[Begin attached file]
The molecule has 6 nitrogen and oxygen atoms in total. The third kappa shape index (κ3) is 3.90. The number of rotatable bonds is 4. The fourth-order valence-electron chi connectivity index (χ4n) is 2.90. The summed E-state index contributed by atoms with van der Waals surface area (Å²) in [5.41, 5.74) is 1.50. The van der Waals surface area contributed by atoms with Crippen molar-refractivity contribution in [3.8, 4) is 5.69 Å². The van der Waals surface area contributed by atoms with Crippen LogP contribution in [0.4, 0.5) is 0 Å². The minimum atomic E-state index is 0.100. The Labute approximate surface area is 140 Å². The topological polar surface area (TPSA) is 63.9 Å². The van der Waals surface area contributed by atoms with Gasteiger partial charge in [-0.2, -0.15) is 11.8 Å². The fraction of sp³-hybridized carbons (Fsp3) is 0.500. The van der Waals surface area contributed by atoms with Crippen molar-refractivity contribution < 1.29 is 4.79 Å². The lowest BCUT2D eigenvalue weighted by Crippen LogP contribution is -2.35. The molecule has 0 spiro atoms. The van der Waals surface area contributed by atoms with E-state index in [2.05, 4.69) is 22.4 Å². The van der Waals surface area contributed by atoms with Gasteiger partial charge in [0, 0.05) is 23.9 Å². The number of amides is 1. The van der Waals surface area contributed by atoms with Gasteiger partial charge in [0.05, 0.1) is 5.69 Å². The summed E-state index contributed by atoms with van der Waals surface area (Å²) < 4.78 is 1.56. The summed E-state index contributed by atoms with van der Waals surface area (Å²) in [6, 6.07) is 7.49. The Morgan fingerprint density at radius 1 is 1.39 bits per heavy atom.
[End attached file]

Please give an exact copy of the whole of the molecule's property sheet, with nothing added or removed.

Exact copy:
The molecule has 6 nitrogen and oxygen atoms in total. The third kappa shape index (κ3) is 3.90. The number of rotatable bonds is 4. The fourth-order valence-electron chi connectivity index (χ4n) is 2.90. The summed E-state index contributed by atoms with van der Waals surface area (Å²) in [5.41, 5.74) is 1.50. The van der Waals surface area contributed by atoms with Crippen molar-refractivity contribution in [3.8, 4) is 5.69 Å². The van der Waals surface area contributed by atoms with Crippen LogP contribution in [0.4, 0.5) is 0 Å². The minimum atomic E-state index is 0.100. The Labute approximate surface area is 140 Å². The topological polar surface area (TPSA) is 63.9 Å². The van der Waals surface area contributed by atoms with Gasteiger partial charge in [-0.2, -0.15) is 11.8 Å². The fraction of sp³-hybridized carbons (Fsp3) is 0.500. The van der Waals surface area contributed by atoms with Crippen molar-refractivity contribution < 1.29 is 4.79 Å². The lowest BCUT2D eigenvalue weighted by Crippen LogP contribution is -2.35. The molecule has 0 spiro atoms. The van der Waals surface area contributed by atoms with E-state index in [2.05, 4.69) is 22.4 Å². The van der Waals surface area contributed by atoms with Gasteiger partial charge in [0, 0.05) is 23.9 Å². The number of amides is 1. The van der Waals surface area contributed by atoms with Gasteiger partial charge in [0.05, 0.1) is 5.69 Å². The summed E-state index contributed by atoms with van der Waals surface area (Å²) < 4.78 is 1.56. The summed E-state index contributed by atoms with van der Waals surface area (Å²) in [6, 6.07) is 7.49. The Morgan fingerprint density at radius 1 is 1.39 bits per heavy atom.